He strives to create art where "audio and visual are in complete unison."
"This is not about having some sort of message," multimedia artist Ryoichi Kurokawa told The Creators Project in our documentary on the Japanese innovator. Rather, his art is "providing an interactive experience. Something where audio and visual are in complete unison."
Why make art that targets one sense, when you can hit multiple senses in a bout of awesome, glitch-fueled power?
Kurokawa is not speaking lightly when he says his work will hit multiple senses at once. Digesting his art enacts the same type of sensory overload as going to an all-night rave in Berlin (where the artist is currently based), but focused into a specific installation or idea. A turbulent atmosphere can become a haven of neural bliss if you embrace it.
The artist focuses on two main axes in his work--the re-use of nature, and synesthetic experience--to strike awe in viewers with highly innovative digitally generated structures, field recordings, and perception-warping installations.
Unlike other synesthetes who make art to alleviate or complement how they process sensory information, Kurokawa pushes himself to create work that includes so much stimulation that it forces viewers to either cower in its power, or embrace the storm and find peace amongst the chaos. "The question is how to make order from disorder," he said.
To reach that peace within the noise, Kurokawa uses nature as his muse: "Art or man-made things can compress space and time in a way nature cannot," and thus he manipulates the environment with his own dimensional agenda, hypnotizing anyone who watches.
Watch our documentary on the brilliant artist, and take a step back with us to spotlight pieces of his work that may be directly influenced by the natural world.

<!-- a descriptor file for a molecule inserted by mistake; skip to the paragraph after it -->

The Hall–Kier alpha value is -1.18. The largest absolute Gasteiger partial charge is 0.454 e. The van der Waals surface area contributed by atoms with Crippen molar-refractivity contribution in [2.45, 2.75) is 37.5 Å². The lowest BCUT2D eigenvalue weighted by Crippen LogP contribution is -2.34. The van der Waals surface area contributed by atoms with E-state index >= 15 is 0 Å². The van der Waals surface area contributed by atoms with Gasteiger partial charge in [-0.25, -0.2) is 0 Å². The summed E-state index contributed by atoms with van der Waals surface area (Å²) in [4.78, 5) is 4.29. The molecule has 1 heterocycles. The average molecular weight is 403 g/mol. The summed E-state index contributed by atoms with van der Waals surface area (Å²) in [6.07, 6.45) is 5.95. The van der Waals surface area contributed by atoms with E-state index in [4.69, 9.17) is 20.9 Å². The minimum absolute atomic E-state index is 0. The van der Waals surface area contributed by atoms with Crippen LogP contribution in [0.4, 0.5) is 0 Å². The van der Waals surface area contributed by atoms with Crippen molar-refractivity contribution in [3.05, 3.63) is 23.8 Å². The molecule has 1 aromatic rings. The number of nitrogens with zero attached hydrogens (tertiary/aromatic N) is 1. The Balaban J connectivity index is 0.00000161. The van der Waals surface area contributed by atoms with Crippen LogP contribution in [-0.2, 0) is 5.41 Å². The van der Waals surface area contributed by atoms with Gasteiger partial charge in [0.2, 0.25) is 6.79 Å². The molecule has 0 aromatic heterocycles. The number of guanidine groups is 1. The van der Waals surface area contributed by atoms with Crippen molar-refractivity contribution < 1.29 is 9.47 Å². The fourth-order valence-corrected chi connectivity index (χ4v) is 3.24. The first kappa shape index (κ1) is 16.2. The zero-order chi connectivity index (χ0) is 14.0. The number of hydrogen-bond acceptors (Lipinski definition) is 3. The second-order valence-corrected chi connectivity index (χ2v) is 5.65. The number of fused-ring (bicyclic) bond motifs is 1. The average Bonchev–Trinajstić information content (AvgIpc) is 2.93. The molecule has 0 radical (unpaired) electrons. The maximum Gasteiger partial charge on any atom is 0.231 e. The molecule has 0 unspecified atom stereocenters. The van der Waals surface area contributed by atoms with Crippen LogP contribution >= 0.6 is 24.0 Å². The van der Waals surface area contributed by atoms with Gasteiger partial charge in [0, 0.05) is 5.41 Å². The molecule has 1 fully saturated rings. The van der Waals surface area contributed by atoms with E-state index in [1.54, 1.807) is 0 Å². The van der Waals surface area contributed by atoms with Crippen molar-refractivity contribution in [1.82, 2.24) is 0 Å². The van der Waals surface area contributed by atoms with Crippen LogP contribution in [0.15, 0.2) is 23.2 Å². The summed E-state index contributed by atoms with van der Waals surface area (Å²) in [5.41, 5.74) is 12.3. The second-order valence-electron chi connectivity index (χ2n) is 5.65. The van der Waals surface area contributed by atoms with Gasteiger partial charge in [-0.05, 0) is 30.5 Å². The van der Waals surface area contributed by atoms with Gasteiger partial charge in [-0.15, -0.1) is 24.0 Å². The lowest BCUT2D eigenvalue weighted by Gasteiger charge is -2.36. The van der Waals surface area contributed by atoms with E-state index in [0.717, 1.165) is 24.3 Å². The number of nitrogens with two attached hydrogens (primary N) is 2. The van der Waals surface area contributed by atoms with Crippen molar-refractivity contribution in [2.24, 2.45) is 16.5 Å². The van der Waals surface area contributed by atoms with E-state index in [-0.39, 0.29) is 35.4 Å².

Ground (2011)Ground (2011) appears like a still image within the animated sequence, as the transitions from one motion to the next are slurred and extended. The fragmented images and sounds spark tension and underscore that this work was inspired by the battle grounds of the Middle East during war time. Even if such terrain is not scenic, it's still a natural setting upset by violence.
The work includes eight hanging HD screens sporadically projecting images of a waterfall cascading down a cliff, while pulse-like sounds of rushing water play over speakers. The artist told The Creators Project that this work was influenced by Icelandic waterfalls.
Rheo: 5 Horizons (2010)
Rheo: 5 Horizons (2010), a stunning, glitch-heavy installation, included imagery from the Zwin Nature Reserve in Belgium's North Sea. Displayed across five HD displays (with five channel multi-sound), iridescent landscapes burst into static wave forms. You can watch a video clip of this work here.
Like 2011's syn, Sirens includes images of animals--elk, birds, horses, and more--and molds them in digitized ghosts. The rapid-fire barrage of images and sound often make the creatures feel like skittish phantoms: make any sudden movements and they're gone.
For such a young artist, it's shocking how prolific Kurokawa has been. He has exhibited work at the Tate Modern, Venice Biennale, Transmediale, and Sonar festival, and doesn't look like he'll be slowing down anytime soon (and you can see many more of installations here).
No matter what medium he works in, Kurokawa is able to play artistic demi-god by warping nature on his computer and with his hands. He makes a maelstrom beautiful, and turns beauty into a maelstrom.
Take a look at some of his early recordings compiled on an LP titled Copynature below, and re-watch our documentary--especially if you're looking for an electric jumpstart to get your day going.
"A Few Walks" from Copynature
"OOL" from Copynature